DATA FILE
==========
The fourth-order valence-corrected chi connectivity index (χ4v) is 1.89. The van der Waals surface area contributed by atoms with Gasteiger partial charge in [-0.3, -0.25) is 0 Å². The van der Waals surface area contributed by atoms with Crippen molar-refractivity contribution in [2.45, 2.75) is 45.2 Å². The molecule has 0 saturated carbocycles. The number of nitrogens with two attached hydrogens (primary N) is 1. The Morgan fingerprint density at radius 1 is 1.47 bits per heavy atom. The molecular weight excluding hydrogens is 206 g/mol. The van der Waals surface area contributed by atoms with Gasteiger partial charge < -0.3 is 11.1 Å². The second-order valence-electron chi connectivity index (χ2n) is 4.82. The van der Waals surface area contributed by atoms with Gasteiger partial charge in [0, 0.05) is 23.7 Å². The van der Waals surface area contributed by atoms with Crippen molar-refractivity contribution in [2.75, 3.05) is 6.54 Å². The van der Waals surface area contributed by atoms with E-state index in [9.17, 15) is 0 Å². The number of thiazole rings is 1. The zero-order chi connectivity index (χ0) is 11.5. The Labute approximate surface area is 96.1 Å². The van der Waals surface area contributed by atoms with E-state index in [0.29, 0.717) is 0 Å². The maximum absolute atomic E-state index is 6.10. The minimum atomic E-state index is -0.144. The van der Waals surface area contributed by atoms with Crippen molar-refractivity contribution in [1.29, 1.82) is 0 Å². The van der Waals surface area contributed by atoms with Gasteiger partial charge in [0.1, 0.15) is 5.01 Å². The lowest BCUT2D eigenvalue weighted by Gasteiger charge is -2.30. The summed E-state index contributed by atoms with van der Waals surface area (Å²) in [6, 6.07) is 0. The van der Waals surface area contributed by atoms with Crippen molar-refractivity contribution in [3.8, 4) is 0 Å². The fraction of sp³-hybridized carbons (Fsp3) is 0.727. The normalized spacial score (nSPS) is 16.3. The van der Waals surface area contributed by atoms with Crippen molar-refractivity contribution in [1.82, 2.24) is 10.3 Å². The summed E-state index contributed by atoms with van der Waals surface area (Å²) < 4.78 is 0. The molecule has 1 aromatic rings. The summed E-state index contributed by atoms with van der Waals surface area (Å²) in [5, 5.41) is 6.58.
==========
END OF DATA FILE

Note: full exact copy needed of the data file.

The fourth-order valence-corrected chi connectivity index (χ4v) is 1.89. The van der Waals surface area contributed by atoms with Gasteiger partial charge in [-0.3, -0.25) is 0 Å². The van der Waals surface area contributed by atoms with Crippen molar-refractivity contribution in [2.45, 2.75) is 45.2 Å². The molecule has 0 saturated carbocycles. The number of nitrogens with two attached hydrogens (primary N) is 1. The Morgan fingerprint density at radius 1 is 1.47 bits per heavy atom. The molecular weight excluding hydrogens is 206 g/mol. The van der Waals surface area contributed by atoms with Gasteiger partial charge < -0.3 is 11.1 Å². The second-order valence-electron chi connectivity index (χ2n) is 4.82. The van der Waals surface area contributed by atoms with Gasteiger partial charge in [0, 0.05) is 23.7 Å². The van der Waals surface area contributed by atoms with Crippen molar-refractivity contribution in [2.75, 3.05) is 6.54 Å². The van der Waals surface area contributed by atoms with E-state index in [9.17, 15) is 0 Å². The number of thiazole rings is 1. The zero-order chi connectivity index (χ0) is 11.5. The Labute approximate surface area is 96.1 Å². The van der Waals surface area contributed by atoms with E-state index in [0.29, 0.717) is 0 Å². The maximum absolute atomic E-state index is 6.10. The minimum atomic E-state index is -0.144. The van der Waals surface area contributed by atoms with Crippen molar-refractivity contribution in [1.29, 1.82) is 0 Å². The van der Waals surface area contributed by atoms with Gasteiger partial charge in [0.1, 0.15) is 5.01 Å². The lowest BCUT2D eigenvalue weighted by Gasteiger charge is -2.30. The summed E-state index contributed by atoms with van der Waals surface area (Å²) in [6, 6.07) is 0. The van der Waals surface area contributed by atoms with Crippen molar-refractivity contribution in [3.8, 4) is 0 Å². The fraction of sp³-hybridized carbons (Fsp3) is 0.727. The normalized spacial score (nSPS) is 16.3. The van der Waals surface area contributed by atoms with Crippen molar-refractivity contribution in [1.82, 2.24) is 10.3 Å². The summed E-state index contributed by atoms with van der Waals surface area (Å²) < 4.78 is 0. The molecule has 1 aromatic rings. The summed E-state index contributed by atoms with van der Waals surface area (Å²) in [5, 5.41) is 6.58.